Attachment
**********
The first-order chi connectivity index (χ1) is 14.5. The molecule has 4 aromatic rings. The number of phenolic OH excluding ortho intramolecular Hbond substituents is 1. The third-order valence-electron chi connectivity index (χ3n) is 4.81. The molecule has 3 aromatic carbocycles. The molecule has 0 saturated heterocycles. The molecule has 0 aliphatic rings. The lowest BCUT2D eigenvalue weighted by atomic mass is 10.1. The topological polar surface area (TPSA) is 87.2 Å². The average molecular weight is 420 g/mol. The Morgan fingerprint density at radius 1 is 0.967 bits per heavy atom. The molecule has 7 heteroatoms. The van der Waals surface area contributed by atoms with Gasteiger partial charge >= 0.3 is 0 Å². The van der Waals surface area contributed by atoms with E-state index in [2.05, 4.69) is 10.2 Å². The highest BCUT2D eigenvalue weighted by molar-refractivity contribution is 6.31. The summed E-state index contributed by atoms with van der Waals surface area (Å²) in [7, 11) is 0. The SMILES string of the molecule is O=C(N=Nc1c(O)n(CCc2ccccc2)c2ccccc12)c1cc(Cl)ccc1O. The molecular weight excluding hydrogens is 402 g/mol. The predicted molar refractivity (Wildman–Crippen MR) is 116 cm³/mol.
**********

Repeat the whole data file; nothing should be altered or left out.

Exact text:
The first-order chi connectivity index (χ1) is 14.5. The molecule has 4 aromatic rings. The number of phenolic OH excluding ortho intramolecular Hbond substituents is 1. The third-order valence-electron chi connectivity index (χ3n) is 4.81. The molecule has 3 aromatic carbocycles. The molecule has 0 saturated heterocycles. The molecule has 0 aliphatic rings. The lowest BCUT2D eigenvalue weighted by atomic mass is 10.1. The topological polar surface area (TPSA) is 87.2 Å². The average molecular weight is 420 g/mol. The Morgan fingerprint density at radius 1 is 0.967 bits per heavy atom. The molecule has 7 heteroatoms. The van der Waals surface area contributed by atoms with Gasteiger partial charge >= 0.3 is 0 Å². The van der Waals surface area contributed by atoms with E-state index in [2.05, 4.69) is 10.2 Å². The highest BCUT2D eigenvalue weighted by molar-refractivity contribution is 6.31. The summed E-state index contributed by atoms with van der Waals surface area (Å²) in [7, 11) is 0. The SMILES string of the molecule is O=C(N=Nc1c(O)n(CCc2ccccc2)c2ccccc12)c1cc(Cl)ccc1O. The molecular weight excluding hydrogens is 402 g/mol. The predicted molar refractivity (Wildman–Crippen MR) is 116 cm³/mol.